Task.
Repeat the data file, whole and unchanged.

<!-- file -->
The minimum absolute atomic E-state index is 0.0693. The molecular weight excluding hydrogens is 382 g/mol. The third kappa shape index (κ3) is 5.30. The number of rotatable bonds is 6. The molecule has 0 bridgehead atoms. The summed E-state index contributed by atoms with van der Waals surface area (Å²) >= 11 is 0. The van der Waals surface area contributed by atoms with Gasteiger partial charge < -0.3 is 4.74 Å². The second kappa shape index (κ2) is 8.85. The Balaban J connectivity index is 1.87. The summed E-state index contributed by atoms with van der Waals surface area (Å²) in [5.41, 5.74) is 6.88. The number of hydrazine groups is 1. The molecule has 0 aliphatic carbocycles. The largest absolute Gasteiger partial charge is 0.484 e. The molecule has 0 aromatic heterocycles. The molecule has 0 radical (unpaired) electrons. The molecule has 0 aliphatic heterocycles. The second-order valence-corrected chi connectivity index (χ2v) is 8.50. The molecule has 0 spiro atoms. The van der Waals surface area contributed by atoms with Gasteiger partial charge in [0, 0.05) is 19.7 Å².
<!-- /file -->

The minimum absolute atomic E-state index is 0.0693. The molecular weight excluding hydrogens is 382 g/mol. The third kappa shape index (κ3) is 5.30. The number of rotatable bonds is 6. The molecule has 0 bridgehead atoms. The summed E-state index contributed by atoms with van der Waals surface area (Å²) >= 11 is 0. The van der Waals surface area contributed by atoms with Gasteiger partial charge < -0.3 is 4.74 Å². The second kappa shape index (κ2) is 8.85. The Balaban J connectivity index is 1.87. The summed E-state index contributed by atoms with van der Waals surface area (Å²) in [5.41, 5.74) is 6.88. The number of hydrazine groups is 1. The molecule has 0 aliphatic carbocycles. The largest absolute Gasteiger partial charge is 0.484 e. The molecule has 0 aromatic heterocycles. The molecule has 0 radical (unpaired) electrons. The molecule has 0 aliphatic heterocycles. The second-order valence-corrected chi connectivity index (χ2v) is 8.50. The molecule has 0 spiro atoms. The van der Waals surface area contributed by atoms with Gasteiger partial charge in [0, 0.05) is 19.7 Å².